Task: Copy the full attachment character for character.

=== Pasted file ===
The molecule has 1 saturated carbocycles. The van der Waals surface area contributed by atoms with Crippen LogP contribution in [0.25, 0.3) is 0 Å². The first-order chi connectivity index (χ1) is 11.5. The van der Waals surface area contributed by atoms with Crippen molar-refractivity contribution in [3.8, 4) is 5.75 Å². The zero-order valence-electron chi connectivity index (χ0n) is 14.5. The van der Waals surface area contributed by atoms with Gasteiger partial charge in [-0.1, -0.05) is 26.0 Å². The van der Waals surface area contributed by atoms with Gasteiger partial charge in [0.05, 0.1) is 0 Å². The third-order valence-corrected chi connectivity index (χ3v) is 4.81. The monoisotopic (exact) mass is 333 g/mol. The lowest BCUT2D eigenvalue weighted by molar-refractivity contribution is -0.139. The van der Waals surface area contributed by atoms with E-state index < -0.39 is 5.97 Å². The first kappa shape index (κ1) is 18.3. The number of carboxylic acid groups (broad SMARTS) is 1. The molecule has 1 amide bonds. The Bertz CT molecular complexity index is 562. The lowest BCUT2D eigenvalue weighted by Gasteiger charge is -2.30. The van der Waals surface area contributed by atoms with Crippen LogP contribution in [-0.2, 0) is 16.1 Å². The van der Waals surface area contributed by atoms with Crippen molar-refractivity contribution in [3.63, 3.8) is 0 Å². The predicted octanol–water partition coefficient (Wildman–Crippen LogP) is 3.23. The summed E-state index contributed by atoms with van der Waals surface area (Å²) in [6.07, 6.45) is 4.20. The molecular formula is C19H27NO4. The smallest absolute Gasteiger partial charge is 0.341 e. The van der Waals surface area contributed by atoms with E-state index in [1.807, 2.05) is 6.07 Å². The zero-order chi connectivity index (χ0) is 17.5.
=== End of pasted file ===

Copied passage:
The molecule has 1 saturated carbocycles. The van der Waals surface area contributed by atoms with Crippen LogP contribution in [0.25, 0.3) is 0 Å². The first-order chi connectivity index (χ1) is 11.5. The van der Waals surface area contributed by atoms with Crippen molar-refractivity contribution in [3.8, 4) is 5.75 Å². The zero-order valence-electron chi connectivity index (χ0n) is 14.5. The van der Waals surface area contributed by atoms with Gasteiger partial charge in [-0.1, -0.05) is 26.0 Å². The van der Waals surface area contributed by atoms with Gasteiger partial charge in [0.05, 0.1) is 0 Å². The third-order valence-corrected chi connectivity index (χ3v) is 4.81. The monoisotopic (exact) mass is 333 g/mol. The lowest BCUT2D eigenvalue weighted by molar-refractivity contribution is -0.139. The van der Waals surface area contributed by atoms with E-state index < -0.39 is 5.97 Å². The first kappa shape index (κ1) is 18.3. The number of carboxylic acid groups (broad SMARTS) is 1. The molecule has 1 amide bonds. The Bertz CT molecular complexity index is 562. The lowest BCUT2D eigenvalue weighted by Gasteiger charge is -2.30. The van der Waals surface area contributed by atoms with Crippen LogP contribution in [-0.2, 0) is 16.1 Å². The van der Waals surface area contributed by atoms with Crippen molar-refractivity contribution in [3.63, 3.8) is 0 Å². The predicted octanol–water partition coefficient (Wildman–Crippen LogP) is 3.23. The summed E-state index contributed by atoms with van der Waals surface area (Å²) in [6.07, 6.45) is 4.20. The molecular formula is C19H27NO4. The smallest absolute Gasteiger partial charge is 0.341 e. The van der Waals surface area contributed by atoms with E-state index in [1.807, 2.05) is 6.07 Å². The zero-order chi connectivity index (χ0) is 17.5.